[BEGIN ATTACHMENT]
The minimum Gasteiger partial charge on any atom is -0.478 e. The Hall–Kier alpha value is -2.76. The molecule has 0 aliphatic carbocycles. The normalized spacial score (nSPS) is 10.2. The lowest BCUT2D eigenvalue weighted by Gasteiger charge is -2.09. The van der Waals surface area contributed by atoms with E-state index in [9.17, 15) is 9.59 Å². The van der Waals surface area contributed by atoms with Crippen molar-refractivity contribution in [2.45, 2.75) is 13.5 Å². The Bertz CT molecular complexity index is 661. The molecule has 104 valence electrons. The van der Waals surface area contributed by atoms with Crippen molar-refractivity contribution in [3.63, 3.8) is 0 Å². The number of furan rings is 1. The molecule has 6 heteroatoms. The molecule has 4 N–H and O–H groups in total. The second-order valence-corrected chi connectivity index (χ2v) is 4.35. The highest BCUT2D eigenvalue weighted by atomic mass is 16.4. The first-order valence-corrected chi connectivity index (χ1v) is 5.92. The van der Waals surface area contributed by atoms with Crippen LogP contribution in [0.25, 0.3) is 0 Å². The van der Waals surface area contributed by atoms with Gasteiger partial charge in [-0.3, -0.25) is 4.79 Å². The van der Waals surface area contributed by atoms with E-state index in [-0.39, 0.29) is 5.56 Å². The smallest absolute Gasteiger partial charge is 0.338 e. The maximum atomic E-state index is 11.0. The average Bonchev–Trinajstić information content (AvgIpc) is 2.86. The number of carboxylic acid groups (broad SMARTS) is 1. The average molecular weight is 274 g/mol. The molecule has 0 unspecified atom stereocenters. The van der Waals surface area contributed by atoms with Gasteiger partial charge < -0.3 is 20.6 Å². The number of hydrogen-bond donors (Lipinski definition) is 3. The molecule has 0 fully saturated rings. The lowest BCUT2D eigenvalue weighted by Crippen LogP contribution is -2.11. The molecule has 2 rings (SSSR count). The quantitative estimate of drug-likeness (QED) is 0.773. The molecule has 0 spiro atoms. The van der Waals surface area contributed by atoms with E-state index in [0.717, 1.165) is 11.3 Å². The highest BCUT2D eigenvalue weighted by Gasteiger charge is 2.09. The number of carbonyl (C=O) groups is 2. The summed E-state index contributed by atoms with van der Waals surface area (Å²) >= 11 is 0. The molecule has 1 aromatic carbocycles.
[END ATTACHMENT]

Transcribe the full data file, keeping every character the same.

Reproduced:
The minimum Gasteiger partial charge on any atom is -0.478 e. The Hall–Kier alpha value is -2.76. The molecule has 0 aliphatic carbocycles. The normalized spacial score (nSPS) is 10.2. The lowest BCUT2D eigenvalue weighted by Gasteiger charge is -2.09. The van der Waals surface area contributed by atoms with E-state index in [9.17, 15) is 9.59 Å². The van der Waals surface area contributed by atoms with Crippen molar-refractivity contribution in [2.45, 2.75) is 13.5 Å². The Bertz CT molecular complexity index is 661. The molecule has 104 valence electrons. The van der Waals surface area contributed by atoms with Crippen molar-refractivity contribution in [3.63, 3.8) is 0 Å². The number of furan rings is 1. The molecule has 6 heteroatoms. The molecule has 4 N–H and O–H groups in total. The second-order valence-corrected chi connectivity index (χ2v) is 4.35. The highest BCUT2D eigenvalue weighted by atomic mass is 16.4. The first-order valence-corrected chi connectivity index (χ1v) is 5.92. The van der Waals surface area contributed by atoms with Crippen LogP contribution in [0.25, 0.3) is 0 Å². The van der Waals surface area contributed by atoms with Gasteiger partial charge in [-0.3, -0.25) is 4.79 Å². The van der Waals surface area contributed by atoms with E-state index in [-0.39, 0.29) is 5.56 Å². The smallest absolute Gasteiger partial charge is 0.338 e. The maximum atomic E-state index is 11.0. The average Bonchev–Trinajstić information content (AvgIpc) is 2.86. The number of carboxylic acid groups (broad SMARTS) is 1. The average molecular weight is 274 g/mol. The molecule has 0 unspecified atom stereocenters. The van der Waals surface area contributed by atoms with Gasteiger partial charge < -0.3 is 20.6 Å². The number of hydrogen-bond donors (Lipinski definition) is 3. The molecule has 0 fully saturated rings. The lowest BCUT2D eigenvalue weighted by Crippen LogP contribution is -2.11. The molecule has 2 rings (SSSR count). The quantitative estimate of drug-likeness (QED) is 0.773. The molecule has 0 spiro atoms. The van der Waals surface area contributed by atoms with E-state index in [0.717, 1.165) is 11.3 Å². The highest BCUT2D eigenvalue weighted by Gasteiger charge is 2.09. The number of carbonyl (C=O) groups is 2. The summed E-state index contributed by atoms with van der Waals surface area (Å²) >= 11 is 0. The molecule has 1 aromatic carbocycles.